Facing Fang's charge, Professor published a "clarification". In it, he reaffirmed that the stories were not his own and he had failed to locate the original author of the Horton story. He apologized to Fang Zhouzi for failing of citation, but denied the plagiarism charge. He did not explain why it was not plagiarism, only saying that it would be too "heavy" a charge in this case.

It appears that Professor Sun is an honest and diligent scholar. He probably believes that, if he had properly credited Fang Zhouzi as the source, he could freely "borrow" the text from the original as well. Unfortunately, this line of reasoning is extremely common in China's academia. Given that Sun is a Professor at one of the top universities in China. It's no wonder how deep and wide the practice of plagiarism could have spread in China.

Friday, February 22, 2008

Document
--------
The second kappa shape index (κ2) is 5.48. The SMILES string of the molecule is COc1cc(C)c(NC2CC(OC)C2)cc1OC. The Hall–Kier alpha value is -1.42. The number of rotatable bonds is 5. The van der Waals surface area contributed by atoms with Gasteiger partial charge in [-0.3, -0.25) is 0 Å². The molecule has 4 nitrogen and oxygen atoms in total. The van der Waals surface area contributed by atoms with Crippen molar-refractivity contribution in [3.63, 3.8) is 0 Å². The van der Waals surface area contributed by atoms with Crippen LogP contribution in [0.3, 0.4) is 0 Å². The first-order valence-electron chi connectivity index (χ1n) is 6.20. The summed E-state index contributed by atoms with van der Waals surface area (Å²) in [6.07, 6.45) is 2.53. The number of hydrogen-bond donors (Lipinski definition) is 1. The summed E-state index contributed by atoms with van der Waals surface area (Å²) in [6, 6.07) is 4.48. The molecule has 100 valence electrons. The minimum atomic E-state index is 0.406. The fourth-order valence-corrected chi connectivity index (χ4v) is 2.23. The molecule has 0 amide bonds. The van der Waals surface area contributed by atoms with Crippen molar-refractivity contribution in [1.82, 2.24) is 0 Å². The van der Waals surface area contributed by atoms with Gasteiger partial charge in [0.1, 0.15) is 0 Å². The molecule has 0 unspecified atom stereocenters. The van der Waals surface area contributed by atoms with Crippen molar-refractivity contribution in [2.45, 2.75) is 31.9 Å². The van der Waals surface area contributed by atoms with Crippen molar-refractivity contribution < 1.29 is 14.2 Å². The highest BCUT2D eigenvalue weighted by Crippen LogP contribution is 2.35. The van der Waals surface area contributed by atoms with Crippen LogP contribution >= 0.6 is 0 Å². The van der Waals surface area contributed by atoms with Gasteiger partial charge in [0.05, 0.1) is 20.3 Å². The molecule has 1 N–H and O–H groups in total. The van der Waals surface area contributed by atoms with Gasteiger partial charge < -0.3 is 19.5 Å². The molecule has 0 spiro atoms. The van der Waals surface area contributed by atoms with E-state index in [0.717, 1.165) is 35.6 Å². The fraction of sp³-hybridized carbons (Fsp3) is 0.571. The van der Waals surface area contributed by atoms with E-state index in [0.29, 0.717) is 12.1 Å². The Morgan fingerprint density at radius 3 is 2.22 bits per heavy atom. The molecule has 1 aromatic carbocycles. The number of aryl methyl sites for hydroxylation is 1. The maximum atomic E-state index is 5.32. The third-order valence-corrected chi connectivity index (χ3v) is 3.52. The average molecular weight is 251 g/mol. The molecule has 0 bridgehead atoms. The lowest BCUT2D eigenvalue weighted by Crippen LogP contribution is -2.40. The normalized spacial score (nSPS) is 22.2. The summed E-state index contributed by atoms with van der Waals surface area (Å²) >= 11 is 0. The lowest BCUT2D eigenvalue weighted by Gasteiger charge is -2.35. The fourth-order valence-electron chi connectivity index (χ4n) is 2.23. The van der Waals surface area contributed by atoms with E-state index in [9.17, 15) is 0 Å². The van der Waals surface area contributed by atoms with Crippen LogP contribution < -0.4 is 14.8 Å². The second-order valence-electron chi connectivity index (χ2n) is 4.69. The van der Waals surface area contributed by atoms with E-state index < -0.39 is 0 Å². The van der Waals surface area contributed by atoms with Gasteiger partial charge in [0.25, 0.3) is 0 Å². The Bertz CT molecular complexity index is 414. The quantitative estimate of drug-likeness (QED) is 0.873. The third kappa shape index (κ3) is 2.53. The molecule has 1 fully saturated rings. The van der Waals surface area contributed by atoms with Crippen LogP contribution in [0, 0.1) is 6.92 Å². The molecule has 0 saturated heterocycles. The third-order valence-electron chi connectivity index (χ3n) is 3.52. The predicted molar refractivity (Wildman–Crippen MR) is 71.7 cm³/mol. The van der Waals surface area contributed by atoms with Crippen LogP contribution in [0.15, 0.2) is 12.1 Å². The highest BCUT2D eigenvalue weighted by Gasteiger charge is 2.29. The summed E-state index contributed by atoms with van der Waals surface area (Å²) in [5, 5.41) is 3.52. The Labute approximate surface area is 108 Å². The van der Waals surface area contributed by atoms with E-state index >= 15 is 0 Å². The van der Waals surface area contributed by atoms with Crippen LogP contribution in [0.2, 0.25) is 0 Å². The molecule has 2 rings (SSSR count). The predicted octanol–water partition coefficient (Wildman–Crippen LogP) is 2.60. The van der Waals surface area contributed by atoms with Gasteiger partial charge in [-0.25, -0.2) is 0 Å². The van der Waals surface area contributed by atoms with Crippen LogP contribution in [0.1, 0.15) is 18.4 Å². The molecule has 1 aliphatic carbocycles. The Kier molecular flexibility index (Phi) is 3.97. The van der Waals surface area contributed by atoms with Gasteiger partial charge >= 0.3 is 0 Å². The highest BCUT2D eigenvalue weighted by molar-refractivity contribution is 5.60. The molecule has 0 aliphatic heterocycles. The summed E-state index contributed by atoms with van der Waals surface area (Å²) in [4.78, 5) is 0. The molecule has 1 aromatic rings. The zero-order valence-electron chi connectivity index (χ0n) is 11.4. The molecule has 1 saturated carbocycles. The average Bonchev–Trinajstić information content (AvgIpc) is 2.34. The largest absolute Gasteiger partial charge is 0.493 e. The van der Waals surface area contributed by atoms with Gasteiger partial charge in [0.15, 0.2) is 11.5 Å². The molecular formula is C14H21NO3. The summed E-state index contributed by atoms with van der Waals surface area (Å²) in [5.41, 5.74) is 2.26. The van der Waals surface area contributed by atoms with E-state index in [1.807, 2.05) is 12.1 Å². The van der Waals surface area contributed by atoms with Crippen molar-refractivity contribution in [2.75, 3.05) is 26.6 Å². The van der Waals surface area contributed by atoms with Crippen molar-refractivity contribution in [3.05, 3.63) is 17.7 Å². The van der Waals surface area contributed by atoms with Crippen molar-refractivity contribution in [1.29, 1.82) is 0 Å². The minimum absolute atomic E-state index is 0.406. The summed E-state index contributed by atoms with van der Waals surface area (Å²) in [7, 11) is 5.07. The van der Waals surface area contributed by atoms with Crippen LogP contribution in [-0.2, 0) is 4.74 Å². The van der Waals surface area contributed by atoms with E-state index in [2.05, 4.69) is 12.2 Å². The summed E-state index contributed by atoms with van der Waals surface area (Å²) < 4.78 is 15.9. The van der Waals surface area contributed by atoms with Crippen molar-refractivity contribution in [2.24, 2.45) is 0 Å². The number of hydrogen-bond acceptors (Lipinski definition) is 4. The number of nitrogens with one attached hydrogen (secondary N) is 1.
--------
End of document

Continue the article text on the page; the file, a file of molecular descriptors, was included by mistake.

Farming Graduate Students for Personal Income?

It is reported on New Threads that the dean of the College of Bioengineering at East China University of Science and Technology (华东理工大学), Professor Wei Dongzhi (魏东芝), has been advising 47 Ph. D. students and 19.5 Masters students during the school year of 2005-2006. That is, during that school year, he is advising 66.5 graduate students at the same time.

Apparently his hard-working is well rewarded. This information is obtained from a listings of the college's compensation calculations. For guiding so many graduate students, Wei received 15.53 points in this job category, which translated to 45,037 RMB ($6,000) in personal income.

Other professors in the same college are not as proficient as Wei. The professor who had the second highest points in this category only received 5.73 points, for advising 13.5 Ph.D. students and 15 Masters students.

Monday, February 18, 2008

China and Japan Lead in Plagiarism in Biomedical Journals